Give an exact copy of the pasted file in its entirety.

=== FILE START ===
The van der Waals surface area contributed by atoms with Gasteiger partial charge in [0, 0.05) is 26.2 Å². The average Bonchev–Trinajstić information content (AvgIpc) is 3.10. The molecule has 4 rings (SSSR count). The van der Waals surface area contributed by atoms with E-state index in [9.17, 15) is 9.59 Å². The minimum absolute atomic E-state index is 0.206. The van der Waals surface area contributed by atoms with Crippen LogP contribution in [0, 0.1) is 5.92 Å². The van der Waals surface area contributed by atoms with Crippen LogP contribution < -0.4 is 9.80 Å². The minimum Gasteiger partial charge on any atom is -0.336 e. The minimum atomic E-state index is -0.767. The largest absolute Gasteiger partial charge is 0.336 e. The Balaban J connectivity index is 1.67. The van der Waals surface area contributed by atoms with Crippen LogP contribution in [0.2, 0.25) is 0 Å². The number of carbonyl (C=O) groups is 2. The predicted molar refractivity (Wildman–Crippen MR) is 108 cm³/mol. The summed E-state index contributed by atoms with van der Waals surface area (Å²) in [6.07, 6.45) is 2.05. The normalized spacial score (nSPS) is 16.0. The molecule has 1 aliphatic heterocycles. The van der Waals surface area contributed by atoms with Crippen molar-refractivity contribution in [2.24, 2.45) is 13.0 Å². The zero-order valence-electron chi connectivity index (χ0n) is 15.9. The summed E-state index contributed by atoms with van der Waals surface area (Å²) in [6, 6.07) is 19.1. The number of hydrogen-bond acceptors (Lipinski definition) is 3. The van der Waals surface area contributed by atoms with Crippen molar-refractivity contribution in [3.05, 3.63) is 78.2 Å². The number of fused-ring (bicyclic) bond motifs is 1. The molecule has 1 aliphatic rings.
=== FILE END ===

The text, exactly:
The van der Waals surface area contributed by atoms with Gasteiger partial charge in [0, 0.05) is 26.2 Å². The average Bonchev–Trinajstić information content (AvgIpc) is 3.10. The molecule has 4 rings (SSSR count). The van der Waals surface area contributed by atoms with E-state index in [9.17, 15) is 9.59 Å². The minimum absolute atomic E-state index is 0.206. The van der Waals surface area contributed by atoms with Crippen LogP contribution in [0, 0.1) is 5.92 Å². The van der Waals surface area contributed by atoms with Crippen LogP contribution < -0.4 is 9.80 Å². The minimum Gasteiger partial charge on any atom is -0.336 e. The minimum atomic E-state index is -0.767. The largest absolute Gasteiger partial charge is 0.336 e. The Balaban J connectivity index is 1.67. The van der Waals surface area contributed by atoms with Crippen LogP contribution in [0.2, 0.25) is 0 Å². The number of carbonyl (C=O) groups is 2. The predicted molar refractivity (Wildman–Crippen MR) is 108 cm³/mol. The summed E-state index contributed by atoms with van der Waals surface area (Å²) in [6.07, 6.45) is 2.05. The normalized spacial score (nSPS) is 16.0. The molecule has 1 aliphatic heterocycles. The van der Waals surface area contributed by atoms with Crippen molar-refractivity contribution in [2.24, 2.45) is 13.0 Å². The zero-order valence-electron chi connectivity index (χ0n) is 15.9. The summed E-state index contributed by atoms with van der Waals surface area (Å²) in [6, 6.07) is 19.1. The number of hydrogen-bond acceptors (Lipinski definition) is 3. The van der Waals surface area contributed by atoms with Crippen molar-refractivity contribution in [3.05, 3.63) is 78.2 Å². The number of fused-ring (bicyclic) bond motifs is 1. The molecule has 1 aliphatic rings.